Indian airports: Why are they so bad?

February 23, 2000

In the latest NRIOL opinion poll which asks the question, "Are you happy with the service at Indian international airports?", a staggering 89% percent of you were not happy. This is obviously not news to any of us who have travelled through an Indian airport.

Although in some ways the question highlighted the obvious, it's important that the point be made time and time again: that India's airports need to be improved.

For a long time, air travel in India has been considered a luxury. In fact, it still is out of the reach of the average Indian. So spending money on upgrading the airports can very easily be viewed as a lavish exercise, spending cash on something that only the "rich people" use.

But is this in India's best interests? I remember an international software conference being held in Bangalore, where a huge poster at the airport welcomed delegates with the words "Welcome to India's Silicon Valley". The only problem was that while you were reading this poster, your stomach was being given a good churning because of the huge potholes on the approach road leading out of the airport. Of course, facilities inside the airport are not good either.

Indian airports - particularly the main international ones such as Mumbai, Delhi and Chennai - have to be viewed from a different angle. They need to be treated as part of India's overall business and tourist infrastructure, and given the appropriate levels of investment. The government quite happily provides tax breaks and incentives for companies to import equipment that results in foreign exchange earnings. Why not view the airports in similar fashion - as an investment tool that will result in better business for the country?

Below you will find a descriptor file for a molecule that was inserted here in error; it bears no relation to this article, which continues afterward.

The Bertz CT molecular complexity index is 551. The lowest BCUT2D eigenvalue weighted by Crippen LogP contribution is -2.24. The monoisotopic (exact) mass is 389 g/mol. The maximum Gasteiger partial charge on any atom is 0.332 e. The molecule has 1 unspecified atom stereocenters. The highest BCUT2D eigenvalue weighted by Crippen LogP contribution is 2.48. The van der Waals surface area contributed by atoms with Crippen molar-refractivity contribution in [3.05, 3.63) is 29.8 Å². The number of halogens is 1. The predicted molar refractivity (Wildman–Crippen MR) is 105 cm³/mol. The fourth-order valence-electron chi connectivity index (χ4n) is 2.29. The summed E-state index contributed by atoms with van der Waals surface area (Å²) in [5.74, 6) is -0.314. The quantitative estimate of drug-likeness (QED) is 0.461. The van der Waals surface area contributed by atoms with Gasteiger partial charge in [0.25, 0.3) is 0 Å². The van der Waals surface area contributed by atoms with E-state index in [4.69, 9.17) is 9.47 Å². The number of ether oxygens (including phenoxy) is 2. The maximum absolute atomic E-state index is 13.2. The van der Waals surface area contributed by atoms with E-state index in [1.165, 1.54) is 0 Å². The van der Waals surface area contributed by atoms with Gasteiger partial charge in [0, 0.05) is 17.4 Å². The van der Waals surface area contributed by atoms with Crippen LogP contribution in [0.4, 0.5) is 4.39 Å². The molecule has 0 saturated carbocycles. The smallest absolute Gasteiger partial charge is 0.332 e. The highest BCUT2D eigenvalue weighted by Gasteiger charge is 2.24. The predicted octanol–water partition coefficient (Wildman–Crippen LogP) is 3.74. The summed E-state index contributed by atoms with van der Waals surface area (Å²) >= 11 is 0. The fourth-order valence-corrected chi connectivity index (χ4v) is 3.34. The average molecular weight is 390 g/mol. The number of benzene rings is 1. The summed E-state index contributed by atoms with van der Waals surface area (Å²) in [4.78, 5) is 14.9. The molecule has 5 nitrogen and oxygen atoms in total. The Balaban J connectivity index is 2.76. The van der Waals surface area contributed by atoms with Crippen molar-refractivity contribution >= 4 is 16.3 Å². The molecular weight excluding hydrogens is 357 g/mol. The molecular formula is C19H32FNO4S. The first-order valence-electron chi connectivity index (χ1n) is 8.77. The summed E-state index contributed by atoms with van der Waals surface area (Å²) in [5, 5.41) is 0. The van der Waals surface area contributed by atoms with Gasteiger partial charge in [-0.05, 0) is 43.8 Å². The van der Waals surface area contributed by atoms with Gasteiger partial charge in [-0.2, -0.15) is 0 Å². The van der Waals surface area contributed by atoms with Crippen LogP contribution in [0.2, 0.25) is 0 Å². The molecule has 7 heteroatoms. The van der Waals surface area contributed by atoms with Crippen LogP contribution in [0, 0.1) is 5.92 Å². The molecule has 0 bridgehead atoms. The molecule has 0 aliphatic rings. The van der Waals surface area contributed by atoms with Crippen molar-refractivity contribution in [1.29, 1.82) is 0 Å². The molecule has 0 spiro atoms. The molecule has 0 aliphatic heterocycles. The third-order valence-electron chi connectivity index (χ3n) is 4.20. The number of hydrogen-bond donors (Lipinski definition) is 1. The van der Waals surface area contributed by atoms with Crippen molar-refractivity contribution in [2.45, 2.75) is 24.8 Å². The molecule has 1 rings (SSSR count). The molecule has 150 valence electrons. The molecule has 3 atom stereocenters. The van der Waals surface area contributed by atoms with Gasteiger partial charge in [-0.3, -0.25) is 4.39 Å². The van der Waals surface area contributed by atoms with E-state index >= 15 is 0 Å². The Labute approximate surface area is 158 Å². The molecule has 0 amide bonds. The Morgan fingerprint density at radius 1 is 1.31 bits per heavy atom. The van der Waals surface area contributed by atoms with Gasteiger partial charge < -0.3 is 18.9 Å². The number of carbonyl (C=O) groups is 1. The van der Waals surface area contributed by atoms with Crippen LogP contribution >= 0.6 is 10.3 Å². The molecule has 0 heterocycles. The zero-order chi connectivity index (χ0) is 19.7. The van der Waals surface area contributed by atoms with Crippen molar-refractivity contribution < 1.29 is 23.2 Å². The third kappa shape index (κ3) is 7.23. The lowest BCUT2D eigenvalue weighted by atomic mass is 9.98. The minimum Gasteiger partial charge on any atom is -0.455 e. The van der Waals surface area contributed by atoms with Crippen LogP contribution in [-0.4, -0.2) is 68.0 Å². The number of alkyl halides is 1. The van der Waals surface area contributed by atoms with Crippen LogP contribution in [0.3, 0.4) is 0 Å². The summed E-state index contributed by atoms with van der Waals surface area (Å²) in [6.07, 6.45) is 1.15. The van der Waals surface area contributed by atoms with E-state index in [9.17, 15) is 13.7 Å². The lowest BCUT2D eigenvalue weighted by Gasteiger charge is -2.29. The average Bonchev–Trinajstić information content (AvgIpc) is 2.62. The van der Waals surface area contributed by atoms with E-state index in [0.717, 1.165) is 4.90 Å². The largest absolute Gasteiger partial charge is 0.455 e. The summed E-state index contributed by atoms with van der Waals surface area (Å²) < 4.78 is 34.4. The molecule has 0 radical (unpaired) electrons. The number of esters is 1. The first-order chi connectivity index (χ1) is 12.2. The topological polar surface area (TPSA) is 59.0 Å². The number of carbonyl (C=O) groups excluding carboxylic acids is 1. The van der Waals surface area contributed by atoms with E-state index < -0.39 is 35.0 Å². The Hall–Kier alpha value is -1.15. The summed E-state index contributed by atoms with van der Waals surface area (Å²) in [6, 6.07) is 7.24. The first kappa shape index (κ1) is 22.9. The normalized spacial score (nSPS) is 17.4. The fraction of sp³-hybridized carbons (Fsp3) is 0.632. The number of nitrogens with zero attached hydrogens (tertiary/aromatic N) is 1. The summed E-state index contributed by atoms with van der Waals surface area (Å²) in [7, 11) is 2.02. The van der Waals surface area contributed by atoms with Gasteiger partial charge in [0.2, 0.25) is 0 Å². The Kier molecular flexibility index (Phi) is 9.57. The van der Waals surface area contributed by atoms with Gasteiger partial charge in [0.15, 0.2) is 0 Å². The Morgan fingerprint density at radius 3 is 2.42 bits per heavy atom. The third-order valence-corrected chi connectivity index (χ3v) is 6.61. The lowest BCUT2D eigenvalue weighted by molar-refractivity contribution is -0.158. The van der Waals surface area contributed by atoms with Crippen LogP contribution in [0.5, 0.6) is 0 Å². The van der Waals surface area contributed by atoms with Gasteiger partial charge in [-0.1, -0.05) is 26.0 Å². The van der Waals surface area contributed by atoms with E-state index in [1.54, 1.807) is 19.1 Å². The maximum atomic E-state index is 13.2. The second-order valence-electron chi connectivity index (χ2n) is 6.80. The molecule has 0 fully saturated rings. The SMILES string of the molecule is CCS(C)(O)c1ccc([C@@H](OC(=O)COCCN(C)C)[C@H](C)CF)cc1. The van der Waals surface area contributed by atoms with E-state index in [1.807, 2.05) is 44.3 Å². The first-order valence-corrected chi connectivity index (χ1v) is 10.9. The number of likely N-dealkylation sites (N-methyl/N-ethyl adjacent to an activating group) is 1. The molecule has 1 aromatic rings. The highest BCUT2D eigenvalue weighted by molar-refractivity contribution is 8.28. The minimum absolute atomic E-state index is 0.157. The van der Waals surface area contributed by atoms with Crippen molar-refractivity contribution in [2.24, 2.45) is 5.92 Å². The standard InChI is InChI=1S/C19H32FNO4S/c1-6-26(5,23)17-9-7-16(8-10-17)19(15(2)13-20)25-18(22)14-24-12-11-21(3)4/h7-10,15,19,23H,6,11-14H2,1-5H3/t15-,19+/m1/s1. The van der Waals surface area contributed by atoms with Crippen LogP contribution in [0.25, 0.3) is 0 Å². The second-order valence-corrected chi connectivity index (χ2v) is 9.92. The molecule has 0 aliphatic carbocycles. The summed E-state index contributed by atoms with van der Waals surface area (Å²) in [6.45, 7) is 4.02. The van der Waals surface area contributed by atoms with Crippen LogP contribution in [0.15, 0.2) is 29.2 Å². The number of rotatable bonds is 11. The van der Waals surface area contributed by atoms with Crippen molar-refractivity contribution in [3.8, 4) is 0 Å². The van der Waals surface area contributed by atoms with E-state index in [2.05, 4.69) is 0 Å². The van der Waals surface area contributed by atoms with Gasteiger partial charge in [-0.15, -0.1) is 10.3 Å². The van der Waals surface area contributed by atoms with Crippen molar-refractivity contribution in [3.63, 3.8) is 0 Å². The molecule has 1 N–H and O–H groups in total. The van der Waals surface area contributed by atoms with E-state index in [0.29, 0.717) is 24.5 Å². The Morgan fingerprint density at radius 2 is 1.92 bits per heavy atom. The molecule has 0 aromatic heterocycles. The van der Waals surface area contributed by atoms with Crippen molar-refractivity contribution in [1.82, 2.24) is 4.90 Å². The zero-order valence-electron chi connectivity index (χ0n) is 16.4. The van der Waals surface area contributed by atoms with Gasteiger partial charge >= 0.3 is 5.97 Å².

For a long time, successive Indian governments have chanted the "trickle down" mantra - that once India becomes a rich country, we can afford to spruce up minor things like airports. But does this logic make sense?

To progress economically, India needs to be tied in to the rest of the world. Being self-reliant is good, no doubt. But like it or not, we will have to be keyed in to the world economy in the years to come. For example, had India not opened up to the world, there would be no Indian IT success story to rave about.

And to be tied in with the rest of the world, we need, as a bare minimum, decent international airports. Visitors, particularly foreign ones, want to do business with as minimum of fuss as possible. If you have a problem finding a trolley or the toilets are dirty (and you get asked for a tip by a shady looking character) - this straightaway reduces your inclination to return to India. Your image of the country being a third world hell-hole only increases.

The message that needs to be driven into the government's head is this: sprucing up the airports doesn't mean a disregard for the poorer sections of society. As anyone knows, India works on several levels - we have a great space programme but not good roads. But having bad roads doesn't preclude the need for a space programme. If we waited until the whole country was sorted before we had a space programme, we would wait forever.

The same logic should apply to airports, particularly as the investment is bound to pay off many times over in the way of business and tourist inflow. Best of all, as the British Government has done, the government should privatise the airports themselves.

- Chetan Dhruve in London

The views of this column are the author's own, and do not necessarily represent the views of NRI Online.

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